Another one from Welsh poet and doctor Dannie Abse (1923-2014), written, I assume from the Vietnam reference, in the late sixties or early seventies. The theme is a common enough one in literature – that haunting sense of the other place, once known or dreamed of, that one can never quite get back to or come to: Alain-Fourner’s lost domain, H.G.Wells and his door in the wall, Edwin Muir’s childhood Eden, the unscheduled railway halt of Robert Graves’s poem ‘The Next Time’.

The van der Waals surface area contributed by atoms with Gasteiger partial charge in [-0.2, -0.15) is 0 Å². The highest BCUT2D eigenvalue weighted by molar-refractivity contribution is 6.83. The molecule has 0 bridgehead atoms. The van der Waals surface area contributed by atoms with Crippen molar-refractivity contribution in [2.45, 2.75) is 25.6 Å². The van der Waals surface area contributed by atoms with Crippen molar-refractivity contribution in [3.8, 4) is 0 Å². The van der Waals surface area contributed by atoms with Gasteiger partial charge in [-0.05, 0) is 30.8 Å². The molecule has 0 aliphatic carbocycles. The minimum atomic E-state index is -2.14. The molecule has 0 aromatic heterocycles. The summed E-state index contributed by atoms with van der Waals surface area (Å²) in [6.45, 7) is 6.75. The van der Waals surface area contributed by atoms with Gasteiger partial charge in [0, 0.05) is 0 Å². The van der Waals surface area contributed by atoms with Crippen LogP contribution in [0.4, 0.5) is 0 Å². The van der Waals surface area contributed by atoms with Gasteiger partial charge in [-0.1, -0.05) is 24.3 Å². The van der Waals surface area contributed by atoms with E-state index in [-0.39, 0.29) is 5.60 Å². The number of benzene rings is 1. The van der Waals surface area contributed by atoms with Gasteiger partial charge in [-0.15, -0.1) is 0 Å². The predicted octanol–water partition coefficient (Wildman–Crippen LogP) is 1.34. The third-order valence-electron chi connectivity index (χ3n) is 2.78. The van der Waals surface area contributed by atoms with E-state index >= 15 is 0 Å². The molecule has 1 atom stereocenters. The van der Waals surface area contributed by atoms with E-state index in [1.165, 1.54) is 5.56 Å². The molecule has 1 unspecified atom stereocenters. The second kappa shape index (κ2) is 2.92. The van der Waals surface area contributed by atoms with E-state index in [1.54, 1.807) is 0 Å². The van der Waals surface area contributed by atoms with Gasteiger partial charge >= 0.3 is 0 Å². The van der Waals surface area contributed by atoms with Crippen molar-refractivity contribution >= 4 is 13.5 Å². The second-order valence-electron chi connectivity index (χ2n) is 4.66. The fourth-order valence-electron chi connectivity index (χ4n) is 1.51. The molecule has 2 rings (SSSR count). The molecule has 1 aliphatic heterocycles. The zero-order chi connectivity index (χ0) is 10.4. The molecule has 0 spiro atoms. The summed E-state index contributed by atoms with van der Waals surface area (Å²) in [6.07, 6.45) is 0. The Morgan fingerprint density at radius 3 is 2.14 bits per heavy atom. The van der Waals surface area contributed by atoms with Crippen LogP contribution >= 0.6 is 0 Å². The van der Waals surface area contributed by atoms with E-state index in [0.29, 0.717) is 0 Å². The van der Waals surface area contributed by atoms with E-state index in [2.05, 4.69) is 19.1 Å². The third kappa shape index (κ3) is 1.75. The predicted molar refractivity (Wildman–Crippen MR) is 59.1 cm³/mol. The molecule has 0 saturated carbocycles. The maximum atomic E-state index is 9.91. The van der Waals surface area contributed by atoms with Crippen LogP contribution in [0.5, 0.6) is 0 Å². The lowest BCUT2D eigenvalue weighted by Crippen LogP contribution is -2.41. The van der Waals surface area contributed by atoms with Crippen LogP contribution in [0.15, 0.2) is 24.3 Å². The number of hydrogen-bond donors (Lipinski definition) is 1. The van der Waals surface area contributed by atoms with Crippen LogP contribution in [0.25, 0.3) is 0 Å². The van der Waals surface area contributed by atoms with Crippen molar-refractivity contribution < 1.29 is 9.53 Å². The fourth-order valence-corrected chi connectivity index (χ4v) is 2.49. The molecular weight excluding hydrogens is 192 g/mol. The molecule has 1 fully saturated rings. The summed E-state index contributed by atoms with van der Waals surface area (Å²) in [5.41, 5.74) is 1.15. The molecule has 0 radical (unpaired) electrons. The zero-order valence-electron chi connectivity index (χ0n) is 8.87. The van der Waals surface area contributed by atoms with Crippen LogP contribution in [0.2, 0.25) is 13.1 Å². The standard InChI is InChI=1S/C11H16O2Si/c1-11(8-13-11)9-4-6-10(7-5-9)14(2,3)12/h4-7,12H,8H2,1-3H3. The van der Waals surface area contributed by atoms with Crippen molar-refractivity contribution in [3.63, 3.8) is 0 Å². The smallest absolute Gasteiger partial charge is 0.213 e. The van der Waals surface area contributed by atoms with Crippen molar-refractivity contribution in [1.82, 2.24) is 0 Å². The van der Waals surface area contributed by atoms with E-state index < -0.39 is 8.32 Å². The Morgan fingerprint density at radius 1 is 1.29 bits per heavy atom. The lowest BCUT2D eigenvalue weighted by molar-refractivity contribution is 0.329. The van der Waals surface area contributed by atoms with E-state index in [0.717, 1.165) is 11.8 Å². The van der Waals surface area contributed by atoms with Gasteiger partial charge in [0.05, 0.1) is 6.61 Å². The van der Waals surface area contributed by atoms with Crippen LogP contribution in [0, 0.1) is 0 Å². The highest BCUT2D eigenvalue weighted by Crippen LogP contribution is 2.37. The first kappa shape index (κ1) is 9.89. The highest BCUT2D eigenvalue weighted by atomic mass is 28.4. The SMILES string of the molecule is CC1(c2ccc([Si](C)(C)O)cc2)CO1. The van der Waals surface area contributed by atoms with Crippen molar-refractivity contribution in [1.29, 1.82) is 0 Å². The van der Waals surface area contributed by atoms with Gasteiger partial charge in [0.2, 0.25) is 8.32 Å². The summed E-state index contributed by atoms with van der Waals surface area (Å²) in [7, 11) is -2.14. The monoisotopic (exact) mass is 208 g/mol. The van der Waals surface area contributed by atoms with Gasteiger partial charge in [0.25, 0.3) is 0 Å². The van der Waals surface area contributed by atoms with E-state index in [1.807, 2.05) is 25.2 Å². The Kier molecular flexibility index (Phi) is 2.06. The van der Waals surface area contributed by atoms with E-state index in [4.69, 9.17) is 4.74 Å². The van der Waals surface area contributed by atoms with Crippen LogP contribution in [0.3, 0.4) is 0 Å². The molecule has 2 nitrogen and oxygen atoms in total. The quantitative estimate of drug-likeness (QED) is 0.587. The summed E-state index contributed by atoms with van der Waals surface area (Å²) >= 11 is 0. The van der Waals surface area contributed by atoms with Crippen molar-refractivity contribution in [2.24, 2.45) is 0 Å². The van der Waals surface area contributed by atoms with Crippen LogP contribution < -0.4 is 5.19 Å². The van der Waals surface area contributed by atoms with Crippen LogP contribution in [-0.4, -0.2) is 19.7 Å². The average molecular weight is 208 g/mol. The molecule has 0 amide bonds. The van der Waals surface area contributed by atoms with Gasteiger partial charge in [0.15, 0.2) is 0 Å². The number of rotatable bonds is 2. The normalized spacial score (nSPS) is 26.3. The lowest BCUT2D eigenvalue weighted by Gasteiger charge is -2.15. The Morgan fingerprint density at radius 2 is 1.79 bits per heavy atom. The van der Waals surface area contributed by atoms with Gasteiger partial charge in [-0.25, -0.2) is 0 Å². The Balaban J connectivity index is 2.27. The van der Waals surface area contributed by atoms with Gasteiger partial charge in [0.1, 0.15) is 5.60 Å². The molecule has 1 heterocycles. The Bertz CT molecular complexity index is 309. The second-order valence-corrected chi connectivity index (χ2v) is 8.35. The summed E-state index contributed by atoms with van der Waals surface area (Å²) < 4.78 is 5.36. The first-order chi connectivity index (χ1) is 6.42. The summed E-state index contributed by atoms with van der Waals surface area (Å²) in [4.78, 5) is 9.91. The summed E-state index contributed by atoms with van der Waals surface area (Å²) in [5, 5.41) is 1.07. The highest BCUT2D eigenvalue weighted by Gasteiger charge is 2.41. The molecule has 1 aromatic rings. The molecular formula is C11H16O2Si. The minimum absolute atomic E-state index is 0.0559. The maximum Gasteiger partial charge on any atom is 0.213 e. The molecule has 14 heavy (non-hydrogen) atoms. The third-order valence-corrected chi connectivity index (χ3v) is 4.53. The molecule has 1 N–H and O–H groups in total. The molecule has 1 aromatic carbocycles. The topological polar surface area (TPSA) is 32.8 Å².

That old country I once said I’d visit
when older. Can no one tell me its name?
Odd, to have forgotten what it is called.
I would recognise the name if I heard it.
So many times I have searched the atlas
With a prowling convex lens – to no avail.
I know the geography of the great world
has changed; the war, the peace, the deletions
of places – red pieces gone forever
,and names of countries altered forever:
Gold Coast Ghana, Persia become Iran,
Siam Thailand, and hell now Vietnam.
People deleted. Must I sleep again to reach it,
to find the back door opening to a field,
A barking of dogs, and a path that leads back?
One night in pain, the dead middle of night,
will I awake again, know who I am,
the man from somewhere else, and the place’s name?